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In the PMI and NMI survey, what is the implication of inventories index?

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  1. In the PMI and NMI survey, inventories possess two economic implications: When the company is optimistic (pessimistic) about future economic situations, it takes initiative to increase (decrease) inventories; on the other hand, when product sales is poor (better than expected), the company’s inventories will passively increase (decrease). Therefore, changes in this indicator should be complemented by observations of other indicators in order to grasp the economic implications.
  2. The “inventories’ of manufacturing refer to inventories purchased by companies for production, while “customers’ inventories” refer to finished product inventories already sold to customers. When the interviewed company deemed customers’ finished product inventories to be too high, it means the market demand may decrease, or it may be an indication that downstream clients take initiatives to increase inventories, as they are optimistic about future economic situations. On the contrary, when the customers’ inventories are too low, it means the market demand may increase, or it could also be that downstream clients are cautious towards the economic situation, thus they reduce the inventories.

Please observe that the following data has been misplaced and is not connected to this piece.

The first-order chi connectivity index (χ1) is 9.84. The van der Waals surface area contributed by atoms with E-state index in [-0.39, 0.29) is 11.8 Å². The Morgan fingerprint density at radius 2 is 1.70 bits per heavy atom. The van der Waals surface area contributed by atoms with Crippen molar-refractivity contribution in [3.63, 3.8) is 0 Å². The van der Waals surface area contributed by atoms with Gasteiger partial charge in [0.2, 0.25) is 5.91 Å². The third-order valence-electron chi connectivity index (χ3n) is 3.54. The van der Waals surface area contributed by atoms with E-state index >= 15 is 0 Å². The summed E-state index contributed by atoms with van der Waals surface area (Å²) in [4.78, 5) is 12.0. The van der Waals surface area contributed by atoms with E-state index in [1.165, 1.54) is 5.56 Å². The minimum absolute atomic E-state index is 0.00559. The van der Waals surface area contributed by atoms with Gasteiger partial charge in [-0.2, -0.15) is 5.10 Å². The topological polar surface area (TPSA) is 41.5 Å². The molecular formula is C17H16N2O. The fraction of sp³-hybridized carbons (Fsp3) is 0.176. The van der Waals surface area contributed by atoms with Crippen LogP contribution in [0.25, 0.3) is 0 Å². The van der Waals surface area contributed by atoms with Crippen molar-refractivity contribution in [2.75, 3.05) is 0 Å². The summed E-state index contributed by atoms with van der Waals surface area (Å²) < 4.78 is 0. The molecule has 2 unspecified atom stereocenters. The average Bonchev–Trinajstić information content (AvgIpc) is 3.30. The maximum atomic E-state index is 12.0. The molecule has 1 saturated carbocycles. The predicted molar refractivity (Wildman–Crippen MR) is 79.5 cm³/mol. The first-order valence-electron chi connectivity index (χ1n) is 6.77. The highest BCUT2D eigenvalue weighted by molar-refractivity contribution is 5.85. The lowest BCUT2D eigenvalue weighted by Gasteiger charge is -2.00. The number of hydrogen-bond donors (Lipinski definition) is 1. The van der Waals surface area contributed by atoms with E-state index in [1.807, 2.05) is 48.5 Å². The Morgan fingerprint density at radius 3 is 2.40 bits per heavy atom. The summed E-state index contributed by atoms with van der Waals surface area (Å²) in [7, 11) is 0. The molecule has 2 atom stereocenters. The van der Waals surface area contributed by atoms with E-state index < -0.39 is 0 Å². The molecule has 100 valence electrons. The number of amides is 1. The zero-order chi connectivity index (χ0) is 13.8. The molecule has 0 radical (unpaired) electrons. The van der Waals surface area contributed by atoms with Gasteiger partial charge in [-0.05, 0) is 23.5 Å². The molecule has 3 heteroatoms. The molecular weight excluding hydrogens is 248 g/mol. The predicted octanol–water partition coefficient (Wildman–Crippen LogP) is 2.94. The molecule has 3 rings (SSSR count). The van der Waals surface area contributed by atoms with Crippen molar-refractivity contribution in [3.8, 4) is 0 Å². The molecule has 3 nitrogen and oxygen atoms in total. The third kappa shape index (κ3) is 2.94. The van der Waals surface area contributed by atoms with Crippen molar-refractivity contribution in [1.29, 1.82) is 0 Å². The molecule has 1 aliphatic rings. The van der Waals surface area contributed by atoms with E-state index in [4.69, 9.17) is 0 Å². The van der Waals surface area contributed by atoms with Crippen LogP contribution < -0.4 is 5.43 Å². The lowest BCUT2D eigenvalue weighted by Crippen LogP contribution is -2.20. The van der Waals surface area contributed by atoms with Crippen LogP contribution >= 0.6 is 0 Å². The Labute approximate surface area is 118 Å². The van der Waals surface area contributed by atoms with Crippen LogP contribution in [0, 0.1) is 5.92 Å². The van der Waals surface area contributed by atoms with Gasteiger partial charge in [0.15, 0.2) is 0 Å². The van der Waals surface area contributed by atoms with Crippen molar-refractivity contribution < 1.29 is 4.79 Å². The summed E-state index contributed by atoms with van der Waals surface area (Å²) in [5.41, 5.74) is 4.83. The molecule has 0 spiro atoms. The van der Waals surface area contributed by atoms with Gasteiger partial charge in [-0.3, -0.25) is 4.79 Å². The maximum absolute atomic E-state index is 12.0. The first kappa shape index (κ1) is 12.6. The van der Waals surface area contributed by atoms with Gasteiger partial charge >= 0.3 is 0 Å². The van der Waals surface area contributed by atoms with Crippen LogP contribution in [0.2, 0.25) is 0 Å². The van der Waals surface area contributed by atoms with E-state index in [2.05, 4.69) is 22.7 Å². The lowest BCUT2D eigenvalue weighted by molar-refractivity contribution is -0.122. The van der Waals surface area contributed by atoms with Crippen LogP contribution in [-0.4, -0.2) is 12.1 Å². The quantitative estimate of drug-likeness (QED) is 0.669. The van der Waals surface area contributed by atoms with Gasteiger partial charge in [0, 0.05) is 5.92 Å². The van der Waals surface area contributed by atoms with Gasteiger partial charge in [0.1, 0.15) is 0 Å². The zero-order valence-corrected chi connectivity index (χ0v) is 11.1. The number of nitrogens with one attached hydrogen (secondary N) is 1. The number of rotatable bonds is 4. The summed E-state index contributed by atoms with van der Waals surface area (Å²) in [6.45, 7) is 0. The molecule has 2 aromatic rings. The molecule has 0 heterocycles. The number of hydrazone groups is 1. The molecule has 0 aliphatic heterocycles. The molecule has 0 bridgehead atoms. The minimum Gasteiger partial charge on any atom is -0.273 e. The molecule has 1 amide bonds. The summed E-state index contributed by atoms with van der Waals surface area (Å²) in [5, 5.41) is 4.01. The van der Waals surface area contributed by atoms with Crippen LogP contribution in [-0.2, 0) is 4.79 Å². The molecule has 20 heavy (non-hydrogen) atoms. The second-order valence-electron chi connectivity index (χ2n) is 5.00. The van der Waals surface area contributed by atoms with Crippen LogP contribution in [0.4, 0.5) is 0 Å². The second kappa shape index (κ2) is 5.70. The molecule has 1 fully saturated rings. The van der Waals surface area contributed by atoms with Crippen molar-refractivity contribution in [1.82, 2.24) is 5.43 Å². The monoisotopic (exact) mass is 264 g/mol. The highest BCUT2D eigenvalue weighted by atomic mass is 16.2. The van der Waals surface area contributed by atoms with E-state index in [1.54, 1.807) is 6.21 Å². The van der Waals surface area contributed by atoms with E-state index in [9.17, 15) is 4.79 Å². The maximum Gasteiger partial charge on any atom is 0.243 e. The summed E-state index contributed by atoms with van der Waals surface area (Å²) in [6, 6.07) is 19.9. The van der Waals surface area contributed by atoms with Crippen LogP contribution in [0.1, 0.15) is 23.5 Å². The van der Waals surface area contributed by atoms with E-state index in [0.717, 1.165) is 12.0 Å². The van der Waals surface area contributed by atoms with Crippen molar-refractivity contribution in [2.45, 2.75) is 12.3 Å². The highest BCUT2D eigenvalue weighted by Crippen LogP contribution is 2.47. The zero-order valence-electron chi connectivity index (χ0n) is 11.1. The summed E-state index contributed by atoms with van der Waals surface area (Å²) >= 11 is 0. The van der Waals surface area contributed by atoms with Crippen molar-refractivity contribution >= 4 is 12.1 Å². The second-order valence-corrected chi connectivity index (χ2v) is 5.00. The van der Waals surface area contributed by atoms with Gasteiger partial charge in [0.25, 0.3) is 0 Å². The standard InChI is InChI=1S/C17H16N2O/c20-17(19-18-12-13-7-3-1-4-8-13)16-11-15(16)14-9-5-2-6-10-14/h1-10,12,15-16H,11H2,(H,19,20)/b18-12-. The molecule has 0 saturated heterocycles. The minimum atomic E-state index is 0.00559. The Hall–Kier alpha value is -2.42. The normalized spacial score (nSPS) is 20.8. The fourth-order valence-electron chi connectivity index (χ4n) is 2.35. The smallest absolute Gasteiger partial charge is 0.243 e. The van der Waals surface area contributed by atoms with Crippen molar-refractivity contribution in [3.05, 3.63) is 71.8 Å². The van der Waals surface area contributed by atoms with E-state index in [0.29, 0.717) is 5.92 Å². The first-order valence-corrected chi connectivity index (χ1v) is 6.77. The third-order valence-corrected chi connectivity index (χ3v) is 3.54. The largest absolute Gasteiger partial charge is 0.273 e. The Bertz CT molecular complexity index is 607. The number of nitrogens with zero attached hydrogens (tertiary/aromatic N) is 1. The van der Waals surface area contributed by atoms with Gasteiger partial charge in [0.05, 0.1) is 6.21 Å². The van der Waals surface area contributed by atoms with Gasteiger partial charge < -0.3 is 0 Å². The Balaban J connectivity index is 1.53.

3. As for non-manufacturing, since it relatively lacks the concept of physical inventories, the significance of inventories to non-manicuring is mainly to input products or equipment to cater to business activities. “Inventory Sentiment” on the other hand refers to requesting respondents to subjectively evaluate whether products or equipment input by the company to provide services is excessive or lacking (i.e. the service provision capacity is excessive or lacking). If the evaluation shows they are excessive, it means the service provision capacity exceeds market demand; if the evaluation shows they are lacking, it means the service provision capacity is less than market demand.
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